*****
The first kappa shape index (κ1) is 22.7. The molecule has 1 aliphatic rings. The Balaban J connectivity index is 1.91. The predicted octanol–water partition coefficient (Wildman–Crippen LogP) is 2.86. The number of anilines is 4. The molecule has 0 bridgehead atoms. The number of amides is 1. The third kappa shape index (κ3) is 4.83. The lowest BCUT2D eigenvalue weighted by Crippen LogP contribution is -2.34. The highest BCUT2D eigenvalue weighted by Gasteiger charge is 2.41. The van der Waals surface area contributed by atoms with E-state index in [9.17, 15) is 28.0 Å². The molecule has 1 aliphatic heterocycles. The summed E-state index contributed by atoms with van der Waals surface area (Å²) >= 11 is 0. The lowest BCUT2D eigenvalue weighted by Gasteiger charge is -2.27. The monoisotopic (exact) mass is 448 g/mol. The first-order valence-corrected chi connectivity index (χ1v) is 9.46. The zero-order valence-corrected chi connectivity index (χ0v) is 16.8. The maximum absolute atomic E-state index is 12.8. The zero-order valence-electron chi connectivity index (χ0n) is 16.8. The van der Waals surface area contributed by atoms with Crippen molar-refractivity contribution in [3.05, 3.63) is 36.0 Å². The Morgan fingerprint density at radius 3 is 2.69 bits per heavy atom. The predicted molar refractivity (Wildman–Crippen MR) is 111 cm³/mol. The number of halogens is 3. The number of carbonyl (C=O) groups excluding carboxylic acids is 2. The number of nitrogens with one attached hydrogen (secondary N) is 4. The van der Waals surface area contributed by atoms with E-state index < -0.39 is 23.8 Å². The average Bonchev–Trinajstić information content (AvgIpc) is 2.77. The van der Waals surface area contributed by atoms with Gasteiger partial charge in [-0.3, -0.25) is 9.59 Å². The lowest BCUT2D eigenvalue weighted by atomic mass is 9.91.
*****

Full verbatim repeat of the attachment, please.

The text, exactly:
The first kappa shape index (κ1) is 22.7. The molecule has 1 aliphatic rings. The Balaban J connectivity index is 1.91. The predicted octanol–water partition coefficient (Wildman–Crippen LogP) is 2.86. The number of anilines is 4. The molecule has 0 bridgehead atoms. The number of amides is 1. The third kappa shape index (κ3) is 4.83. The lowest BCUT2D eigenvalue weighted by Crippen LogP contribution is -2.34. The highest BCUT2D eigenvalue weighted by Gasteiger charge is 2.41. The van der Waals surface area contributed by atoms with E-state index in [9.17, 15) is 28.0 Å². The molecule has 1 aliphatic heterocycles. The summed E-state index contributed by atoms with van der Waals surface area (Å²) >= 11 is 0. The lowest BCUT2D eigenvalue weighted by Gasteiger charge is -2.27. The monoisotopic (exact) mass is 448 g/mol. The first-order valence-corrected chi connectivity index (χ1v) is 9.46. The zero-order valence-corrected chi connectivity index (χ0v) is 16.8. The maximum absolute atomic E-state index is 12.8. The zero-order valence-electron chi connectivity index (χ0n) is 16.8. The van der Waals surface area contributed by atoms with Crippen molar-refractivity contribution in [3.05, 3.63) is 36.0 Å². The Morgan fingerprint density at radius 3 is 2.69 bits per heavy atom. The predicted molar refractivity (Wildman–Crippen MR) is 111 cm³/mol. The number of halogens is 3. The number of carbonyl (C=O) groups excluding carboxylic acids is 2. The number of nitrogens with one attached hydrogen (secondary N) is 4. The van der Waals surface area contributed by atoms with E-state index < -0.39 is 23.8 Å². The average Bonchev–Trinajstić information content (AvgIpc) is 2.77. The van der Waals surface area contributed by atoms with Gasteiger partial charge in [-0.3, -0.25) is 9.59 Å². The lowest BCUT2D eigenvalue weighted by atomic mass is 9.91.